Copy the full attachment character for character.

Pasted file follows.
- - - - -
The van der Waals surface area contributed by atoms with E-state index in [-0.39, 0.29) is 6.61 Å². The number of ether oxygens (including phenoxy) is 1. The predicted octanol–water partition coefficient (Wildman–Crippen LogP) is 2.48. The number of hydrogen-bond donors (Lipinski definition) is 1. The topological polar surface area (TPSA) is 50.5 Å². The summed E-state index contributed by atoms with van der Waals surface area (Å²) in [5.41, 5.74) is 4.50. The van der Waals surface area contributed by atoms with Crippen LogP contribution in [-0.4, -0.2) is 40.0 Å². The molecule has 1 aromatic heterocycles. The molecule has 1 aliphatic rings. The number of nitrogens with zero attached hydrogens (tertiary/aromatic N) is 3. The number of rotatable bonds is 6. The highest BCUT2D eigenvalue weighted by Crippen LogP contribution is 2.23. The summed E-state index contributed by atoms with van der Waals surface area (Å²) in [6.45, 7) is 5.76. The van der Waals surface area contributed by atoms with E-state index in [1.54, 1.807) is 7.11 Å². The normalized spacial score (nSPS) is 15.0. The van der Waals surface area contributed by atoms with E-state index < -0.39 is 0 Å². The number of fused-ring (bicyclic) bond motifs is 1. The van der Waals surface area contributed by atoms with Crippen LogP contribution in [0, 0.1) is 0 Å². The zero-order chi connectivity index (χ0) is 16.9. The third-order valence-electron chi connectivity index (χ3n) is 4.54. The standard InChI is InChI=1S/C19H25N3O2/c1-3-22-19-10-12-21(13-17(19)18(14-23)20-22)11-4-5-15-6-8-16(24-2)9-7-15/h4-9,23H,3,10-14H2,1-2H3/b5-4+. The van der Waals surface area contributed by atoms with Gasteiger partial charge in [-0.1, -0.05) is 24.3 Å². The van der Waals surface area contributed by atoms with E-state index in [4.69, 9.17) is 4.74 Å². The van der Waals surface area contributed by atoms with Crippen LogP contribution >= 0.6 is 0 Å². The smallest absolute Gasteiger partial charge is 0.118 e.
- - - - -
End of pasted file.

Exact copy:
The van der Waals surface area contributed by atoms with E-state index in [-0.39, 0.29) is 6.61 Å². The number of ether oxygens (including phenoxy) is 1. The predicted octanol–water partition coefficient (Wildman–Crippen LogP) is 2.48. The number of hydrogen-bond donors (Lipinski definition) is 1. The topological polar surface area (TPSA) is 50.5 Å². The summed E-state index contributed by atoms with van der Waals surface area (Å²) in [5.41, 5.74) is 4.50. The van der Waals surface area contributed by atoms with Crippen LogP contribution in [-0.4, -0.2) is 40.0 Å². The molecule has 1 aromatic heterocycles. The molecule has 1 aliphatic rings. The number of nitrogens with zero attached hydrogens (tertiary/aromatic N) is 3. The number of rotatable bonds is 6. The highest BCUT2D eigenvalue weighted by Crippen LogP contribution is 2.23. The summed E-state index contributed by atoms with van der Waals surface area (Å²) in [6.45, 7) is 5.76. The van der Waals surface area contributed by atoms with E-state index in [1.54, 1.807) is 7.11 Å². The normalized spacial score (nSPS) is 15.0. The van der Waals surface area contributed by atoms with E-state index < -0.39 is 0 Å². The number of fused-ring (bicyclic) bond motifs is 1. The van der Waals surface area contributed by atoms with Crippen LogP contribution in [0, 0.1) is 0 Å². The zero-order chi connectivity index (χ0) is 16.9. The third-order valence-electron chi connectivity index (χ3n) is 4.54. The standard InChI is InChI=1S/C19H25N3O2/c1-3-22-19-10-12-21(13-17(19)18(14-23)20-22)11-4-5-15-6-8-16(24-2)9-7-15/h4-9,23H,3,10-14H2,1-2H3/b5-4+. The van der Waals surface area contributed by atoms with Gasteiger partial charge in [-0.1, -0.05) is 24.3 Å². The van der Waals surface area contributed by atoms with E-state index in [4.69, 9.17) is 4.74 Å². The van der Waals surface area contributed by atoms with Crippen LogP contribution >= 0.6 is 0 Å². The smallest absolute Gasteiger partial charge is 0.118 e.